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Innovations in the Third Dimension: Sculpture of Our Time at The Bruce Museum


GREENWICH, CT.- The Bruce Museum in Greenwich, Connecticut, showcases forty-five masterpieces of modern sculpture in its major winter exhibition, Innovations in the Third Dimension: Sculpture of Our Time, illustrating how virtually every time-honored idea about sculpture has been challenged in the 20th and 21st centuries. Opening on Saturday, January 24, 2009, and running through Sunday, May 24, 2009, the exhibition addresses the radical changes in the size, media, presentation, and techniques of sculpture that have created exciting and startling new possibilities for the medium.

Drawn from the rich local collections of Greenwich and its environs, the exhibition is supported by UBS Private Wealth Management, Withers Bergman LLP, the Charles M. and Deborah G. Royce Exhibition Fund, the Seiden-Luke Fund for Exhibitions and Publications, and a Committee of Honor co-chaired by Lisa and Richard Baker and Amy and Sid Goodfriend. Innovations in the Third Dimension: Sculpture of Our Time has been organized by the Bruce Museum and curated by Nancy Hall-Duncan, Bruce Museum Senior Curator of Art. An accompanying hard cover catalogue with an essay by Ms. Hall-Duncan, a sculpture time line by Dr. Joan Pachner, an authority on modern sculpture, and artists’ biographies written by Anna Juliar, the Bruce Museum Lillian Butler Davey Resident Intern is being published. An Audio Tour Guide of the exhibition sponsored by Lucy and Nat Day is available free for cell phone users. A full schedule of public programs including lectures and a film series is being presented in conjunction with the exhibition. For details, visit the Bruce Museum website at www.brucemuseum.org. From ancient times through the end of the 19th century, sculpture was defined as statuary, either modeled from a soft material, such as clay, or carved from a hard material, such as marble or wood, and displayed on a pedestal or plinth. The virtual explosion of materials used by sculptors is a hallmark of the past century - traditional media have given way to plastic, vinyl, cardboard, glass, cement, concrete, hair, leather, milk, mirrors, neon light, and even chewing gum, dust, pollen, and body fluids. Sculptural techniques such as modeling and carving have been expanded to include welding, sewing, scattering, assembling, using “found” objects, and countless other methods. Sculpture has been taken off its pedestal, dangled from the ceiling, set into motion, and transformed by technological breakthroughs. It has become performance art, environmental sculpture, installation art, earthwork, light art, and a stunningly wide spectrum of other forms. Early works in the exhibition include examples by the late 19th-century genius Auguste Rodin and early 20th-century modernists such as Alexander Archipenko and Alexander Calder. Mid-20th century sculptures by Louise Nevelson, Henry Moore, David Smith, and others are on view with more recent, cutting-edge contemporary sculpture by Marc Quinn, Antony Gormley, Do Ho Suh and the artistic team of Sue Webster and Tim Noble, among others.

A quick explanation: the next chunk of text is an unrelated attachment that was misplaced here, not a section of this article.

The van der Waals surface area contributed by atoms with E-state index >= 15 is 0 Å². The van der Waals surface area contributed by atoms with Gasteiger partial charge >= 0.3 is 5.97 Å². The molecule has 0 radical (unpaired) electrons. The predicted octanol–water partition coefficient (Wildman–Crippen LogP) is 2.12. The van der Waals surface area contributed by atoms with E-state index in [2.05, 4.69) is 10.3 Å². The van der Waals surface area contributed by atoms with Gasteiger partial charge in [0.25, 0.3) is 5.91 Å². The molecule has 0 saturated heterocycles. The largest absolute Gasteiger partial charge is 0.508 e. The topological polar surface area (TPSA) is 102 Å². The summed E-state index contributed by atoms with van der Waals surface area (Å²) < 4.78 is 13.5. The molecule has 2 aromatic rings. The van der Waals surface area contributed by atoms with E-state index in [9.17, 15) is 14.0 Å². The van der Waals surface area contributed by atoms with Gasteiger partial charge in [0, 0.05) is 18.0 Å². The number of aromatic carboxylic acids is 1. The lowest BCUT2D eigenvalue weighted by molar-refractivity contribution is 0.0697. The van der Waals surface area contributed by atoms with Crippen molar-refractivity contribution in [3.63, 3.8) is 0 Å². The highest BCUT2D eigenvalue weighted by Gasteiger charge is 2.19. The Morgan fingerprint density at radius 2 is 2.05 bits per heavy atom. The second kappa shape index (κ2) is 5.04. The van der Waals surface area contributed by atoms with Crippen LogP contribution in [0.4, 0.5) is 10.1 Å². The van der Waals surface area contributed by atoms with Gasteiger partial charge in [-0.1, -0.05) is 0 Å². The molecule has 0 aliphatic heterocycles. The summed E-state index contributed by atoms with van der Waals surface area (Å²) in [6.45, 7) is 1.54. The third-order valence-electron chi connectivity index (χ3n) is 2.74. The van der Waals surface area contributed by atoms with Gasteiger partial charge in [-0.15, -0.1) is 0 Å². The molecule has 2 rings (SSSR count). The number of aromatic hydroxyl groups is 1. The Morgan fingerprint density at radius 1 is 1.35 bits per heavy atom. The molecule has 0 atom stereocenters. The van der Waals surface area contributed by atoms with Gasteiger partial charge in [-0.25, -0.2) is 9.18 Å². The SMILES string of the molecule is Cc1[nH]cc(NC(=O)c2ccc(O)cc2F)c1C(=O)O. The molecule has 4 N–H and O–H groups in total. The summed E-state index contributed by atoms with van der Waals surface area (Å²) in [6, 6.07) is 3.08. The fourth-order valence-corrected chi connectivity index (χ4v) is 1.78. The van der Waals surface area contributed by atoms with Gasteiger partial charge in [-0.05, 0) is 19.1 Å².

Rodin is the first in a long line of artists in this exhibition concerned with the depiction of the human body. Exhibition highlights that focus on the innovation of the figure include works by British sculptor Henry Moore and American artist Duane Hanson. Moore introduced the use of punctured space - the hole - that allows the modeled figure to fuse with the landscape. Hanson broke with the tradition of portrait sculpture, which for millennia has served to flatter, by employing the ultrarealist technique of casting directly from the human body to present a revolutionary new subject: blue-collar America. On view is Hanson’s Cement Worker, one of his startlingly realistic subjects. During the modern and postmodern eras, figuration has remained a steady source of inspiration for a broad variety of international artists. The exhibition offers numerous examples. Columbian artist Fernando Botero created Lovers, two rotund nudes of highly disproportionate size, which were modeled in the smooth, rounded bronze masses we instantly recognize as the artist’s signature style. By contrast, Keith Haring’s Capoeira Dancers seems to have jumped directly out of the brilliant draftsmanship of his subway drawings. Everything in this work - the energy of his fluid line, the joyous color, the bold simplification - combines to make this an eye-dazzling, audience-grabbing production. Three women artists in this exhibition, Louise Bourgeois, Niki de Saint-Phalle and Susy Gómez, bring their own feminine viewpoints to figuration, investigating such issues as domesticity, motherhood, and the ambiguity of male and female roles. The innovations of Cubism opened quite different avenues than those afforded by figuration. Included in the show is Alexander Archipenko’s elegant Madonna of the Rocks, a fully realized expression of Cubist principles. The modernist interest in motion in sculpture is represented by a “mobile” and a “stabile” by Alexander Calder, as well as a motorized sculpture by José de Rivera. Based on his technical background and a deep interest in science and mathematics, Construction #21A is a motorized version of his signature twisted aluminum line in space, a form that he explored for the three decades from 1955 until his death in 1985.